The previous lecture on Link Building Basics provided an overview of what link building is, the most common methods of link building and the potential risks to take into consideration before starting an SEO campaign. This section expands on that foundation to explain the importance link diversity, link velocity, link valuation and also explains the roles of PageRank and link trading in link building.

Link Diversity

Link diversity refers to the variety of link sources within a website’s link profile, as well as the variety of link quality from those sources. Link diversity is important to maintain a link profile that appears unmanipulated.

Working to build the majority of your own links technically goes against Google’s webmaster guidelines. According to Google, every link you get should come naturally from other people deciding on their own to give you a link because they like and trust your site. Links that arrive naturally in this way often originate from a wide variety of sources and carry a wide variety of link values along with them.

As internet marketers, we commonly go out and get our own links from other marketers in an attempt to rank well in search engines like Google. The problem with this practice is that it often results in unnatural linking patterns. Instead of your links coming from a wide variety of sources, the vast majority might come from other similar sites that also link to hundreds of other similar sites. The value passed through these links is also likely to be very similar.

The consequence is devaluation of links that appear unnatural to Google. Google places more value in links that other people give you than it does links that you get or negotiate for yourself.

To prevent this link devaluation it’s important to build links in a way that matches natural patterns, and link diversity is a significant aspect of this goal. To do this, simply work to get links from as many different kinds of sites as you can, as long as they’re all relevant to your own. And make sure not to focus on only quick and easy links to get, since these tend to pass less value. Also work to get higher value links to maintain diversity in your link value as well as in your link sources.

Link Velocity

Link velocity is the rate at which you build new links. It’s recommended to maintain a consistent velocity to prevent any unnatural spikes in your link building patterns. Link building in a way that appears natural, as if all of your links were obtained without your involvement, is a vital part of SEO. And maintaining a consistent link velocity is necessary to accomplish this.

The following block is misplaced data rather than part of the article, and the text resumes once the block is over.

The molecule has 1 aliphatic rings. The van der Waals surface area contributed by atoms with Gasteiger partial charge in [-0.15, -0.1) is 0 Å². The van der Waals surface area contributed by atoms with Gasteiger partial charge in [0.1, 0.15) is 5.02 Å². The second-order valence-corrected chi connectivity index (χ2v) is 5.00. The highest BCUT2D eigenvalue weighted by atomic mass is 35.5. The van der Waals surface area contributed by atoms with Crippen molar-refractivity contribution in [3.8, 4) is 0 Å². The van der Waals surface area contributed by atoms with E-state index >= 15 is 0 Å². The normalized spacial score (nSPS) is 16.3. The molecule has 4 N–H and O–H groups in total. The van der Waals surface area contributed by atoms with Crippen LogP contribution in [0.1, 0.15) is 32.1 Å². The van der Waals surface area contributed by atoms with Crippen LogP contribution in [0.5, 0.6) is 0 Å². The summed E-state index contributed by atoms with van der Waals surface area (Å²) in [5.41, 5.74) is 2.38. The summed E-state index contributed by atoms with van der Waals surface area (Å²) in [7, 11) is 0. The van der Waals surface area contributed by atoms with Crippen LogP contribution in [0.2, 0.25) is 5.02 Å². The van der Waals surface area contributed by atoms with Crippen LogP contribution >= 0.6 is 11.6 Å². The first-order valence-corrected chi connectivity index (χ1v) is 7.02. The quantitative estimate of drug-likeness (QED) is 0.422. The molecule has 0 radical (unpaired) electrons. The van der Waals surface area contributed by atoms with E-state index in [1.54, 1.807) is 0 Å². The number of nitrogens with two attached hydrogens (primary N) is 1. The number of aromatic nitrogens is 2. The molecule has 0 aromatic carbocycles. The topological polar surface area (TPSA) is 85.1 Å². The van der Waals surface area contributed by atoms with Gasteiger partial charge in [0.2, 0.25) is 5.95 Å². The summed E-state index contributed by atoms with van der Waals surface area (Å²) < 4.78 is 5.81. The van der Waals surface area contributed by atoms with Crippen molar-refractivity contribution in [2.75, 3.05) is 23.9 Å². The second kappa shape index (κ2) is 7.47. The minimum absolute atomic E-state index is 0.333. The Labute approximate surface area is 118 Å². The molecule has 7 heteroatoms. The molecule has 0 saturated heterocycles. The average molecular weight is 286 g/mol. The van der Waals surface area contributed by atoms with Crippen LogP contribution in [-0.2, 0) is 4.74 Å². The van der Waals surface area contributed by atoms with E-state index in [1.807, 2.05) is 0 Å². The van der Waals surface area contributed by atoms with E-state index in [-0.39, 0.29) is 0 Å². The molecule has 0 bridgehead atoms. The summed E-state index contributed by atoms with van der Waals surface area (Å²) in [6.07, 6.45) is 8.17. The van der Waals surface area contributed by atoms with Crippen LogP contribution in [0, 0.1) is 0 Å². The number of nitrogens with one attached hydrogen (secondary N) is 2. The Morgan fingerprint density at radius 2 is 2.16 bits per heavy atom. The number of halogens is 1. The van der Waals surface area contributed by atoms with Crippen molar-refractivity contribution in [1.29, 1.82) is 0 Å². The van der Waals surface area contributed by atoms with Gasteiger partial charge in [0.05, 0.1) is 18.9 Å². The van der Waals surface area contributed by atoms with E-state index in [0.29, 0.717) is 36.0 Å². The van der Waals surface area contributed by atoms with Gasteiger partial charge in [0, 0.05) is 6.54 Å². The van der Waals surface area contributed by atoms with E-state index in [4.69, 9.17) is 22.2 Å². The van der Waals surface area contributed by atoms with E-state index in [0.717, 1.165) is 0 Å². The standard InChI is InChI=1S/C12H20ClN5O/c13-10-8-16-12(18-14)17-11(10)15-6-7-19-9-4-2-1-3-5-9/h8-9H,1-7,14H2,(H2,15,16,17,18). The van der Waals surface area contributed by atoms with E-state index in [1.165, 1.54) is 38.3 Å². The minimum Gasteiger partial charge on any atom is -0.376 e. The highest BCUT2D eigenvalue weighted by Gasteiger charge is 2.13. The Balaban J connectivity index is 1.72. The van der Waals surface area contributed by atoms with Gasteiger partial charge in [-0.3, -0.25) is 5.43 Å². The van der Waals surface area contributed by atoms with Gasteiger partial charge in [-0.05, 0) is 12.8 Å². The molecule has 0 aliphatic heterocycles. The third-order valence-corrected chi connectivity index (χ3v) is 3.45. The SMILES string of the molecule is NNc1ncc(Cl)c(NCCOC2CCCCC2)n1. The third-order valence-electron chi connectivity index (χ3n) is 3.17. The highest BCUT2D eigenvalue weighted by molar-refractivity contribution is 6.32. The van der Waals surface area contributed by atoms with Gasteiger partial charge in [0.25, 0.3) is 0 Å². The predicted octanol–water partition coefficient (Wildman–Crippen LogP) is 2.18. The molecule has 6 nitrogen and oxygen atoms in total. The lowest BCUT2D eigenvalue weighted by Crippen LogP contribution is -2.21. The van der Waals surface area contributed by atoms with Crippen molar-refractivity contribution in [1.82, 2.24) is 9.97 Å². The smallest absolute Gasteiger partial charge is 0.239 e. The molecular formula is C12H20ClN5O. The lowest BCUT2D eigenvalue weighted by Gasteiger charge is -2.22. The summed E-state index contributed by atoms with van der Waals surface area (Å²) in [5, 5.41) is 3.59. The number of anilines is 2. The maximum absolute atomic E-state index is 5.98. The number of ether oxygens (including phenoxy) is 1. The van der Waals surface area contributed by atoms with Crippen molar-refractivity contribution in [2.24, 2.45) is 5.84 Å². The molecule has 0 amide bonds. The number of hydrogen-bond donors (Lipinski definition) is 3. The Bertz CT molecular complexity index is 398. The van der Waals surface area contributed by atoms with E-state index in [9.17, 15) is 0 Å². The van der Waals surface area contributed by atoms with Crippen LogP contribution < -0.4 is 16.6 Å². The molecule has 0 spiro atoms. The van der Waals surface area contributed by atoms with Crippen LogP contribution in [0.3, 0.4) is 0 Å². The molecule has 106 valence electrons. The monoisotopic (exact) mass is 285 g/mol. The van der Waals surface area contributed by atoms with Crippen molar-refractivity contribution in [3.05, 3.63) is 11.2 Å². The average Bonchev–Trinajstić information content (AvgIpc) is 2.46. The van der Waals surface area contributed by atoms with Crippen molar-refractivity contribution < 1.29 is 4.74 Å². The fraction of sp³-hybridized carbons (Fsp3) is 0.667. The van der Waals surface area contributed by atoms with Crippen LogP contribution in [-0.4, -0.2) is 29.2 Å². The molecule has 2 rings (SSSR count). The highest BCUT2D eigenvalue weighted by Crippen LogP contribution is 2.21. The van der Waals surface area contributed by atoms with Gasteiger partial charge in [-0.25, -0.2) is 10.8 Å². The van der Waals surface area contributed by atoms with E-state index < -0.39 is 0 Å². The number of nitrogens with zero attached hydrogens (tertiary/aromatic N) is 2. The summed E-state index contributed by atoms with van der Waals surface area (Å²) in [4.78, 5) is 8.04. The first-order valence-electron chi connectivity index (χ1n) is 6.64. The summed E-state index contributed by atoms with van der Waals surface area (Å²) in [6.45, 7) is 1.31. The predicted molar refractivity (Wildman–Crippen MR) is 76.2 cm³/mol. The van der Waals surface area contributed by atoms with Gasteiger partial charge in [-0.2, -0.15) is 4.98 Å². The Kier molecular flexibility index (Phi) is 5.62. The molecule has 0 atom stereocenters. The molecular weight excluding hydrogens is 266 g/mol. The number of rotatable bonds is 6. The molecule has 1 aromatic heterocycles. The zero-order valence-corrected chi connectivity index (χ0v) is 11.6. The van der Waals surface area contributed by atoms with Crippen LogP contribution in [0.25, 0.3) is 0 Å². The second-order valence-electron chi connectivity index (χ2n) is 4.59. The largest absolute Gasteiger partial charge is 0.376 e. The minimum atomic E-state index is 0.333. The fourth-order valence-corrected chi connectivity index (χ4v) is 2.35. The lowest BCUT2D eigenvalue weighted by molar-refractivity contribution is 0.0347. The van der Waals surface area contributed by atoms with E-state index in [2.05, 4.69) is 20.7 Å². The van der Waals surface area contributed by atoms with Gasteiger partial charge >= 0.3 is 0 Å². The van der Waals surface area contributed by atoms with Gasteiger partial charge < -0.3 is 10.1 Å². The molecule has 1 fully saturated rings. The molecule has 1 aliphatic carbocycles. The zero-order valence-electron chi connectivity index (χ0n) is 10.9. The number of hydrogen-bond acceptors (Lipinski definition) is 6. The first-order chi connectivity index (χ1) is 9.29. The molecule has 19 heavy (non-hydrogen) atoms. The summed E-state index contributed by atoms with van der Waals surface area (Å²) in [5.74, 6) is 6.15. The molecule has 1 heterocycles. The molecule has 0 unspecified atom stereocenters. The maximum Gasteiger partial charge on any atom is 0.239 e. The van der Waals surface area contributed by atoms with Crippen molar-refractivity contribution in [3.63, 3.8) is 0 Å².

To understand the importance of link velocity it’s recommended that you first understand the concepts of link building. When you study link building you learn that it’s necessary to link build in a way that appears natural to search engines like Google. It’s only when your link profile appears natural that you receive maximum value through those links. There are multiple factors that are considered when determining a natural profile, one of which is your link velocity.

When you only link build periodically it creates noticeable spikes in your link profile, which is a historical record of all of your links, inbound and outbound. Search engines use link profiles to determine a number of things, one of which is whether or not other people are actually giving you links. Here is an example of what periodic link building looks like.

Link Building Strategy Craig Murray Digital

This of course is an exaggerated example, but it’s a good way of illustrating how inconsistent link building appears to search engines.

It’s better to build whatever you can, every single day, than it is to build as much as you can in one day. You will benefit more from ten new links every single day for a month than you will from 300 new links on one day each month. Your link profile will look more natural and you will improve your chances of getting full value through all of your links.

Link Valuation

Link valuation is a term used to describe the process of determining how much value a link might provide. Link valuation takes into account factors such as the value and relevancy of the page providing the link, the placement of the link within the page and the number of other links present on the page.

High value links are important for all websites; they not only help you achieve high search engine rankings but they help you maintain them long-term. The problem with getting high value links, however, is the fact that “value” isn’t always easy to determine. There are a lot of misconceptions among internet marketers as to what determines a link’s value. Some people mistake high traffic sites with high value sites, others consider any site with a high Page Rank and a high Page Authority to be high value, without taking any other page factors into consideration.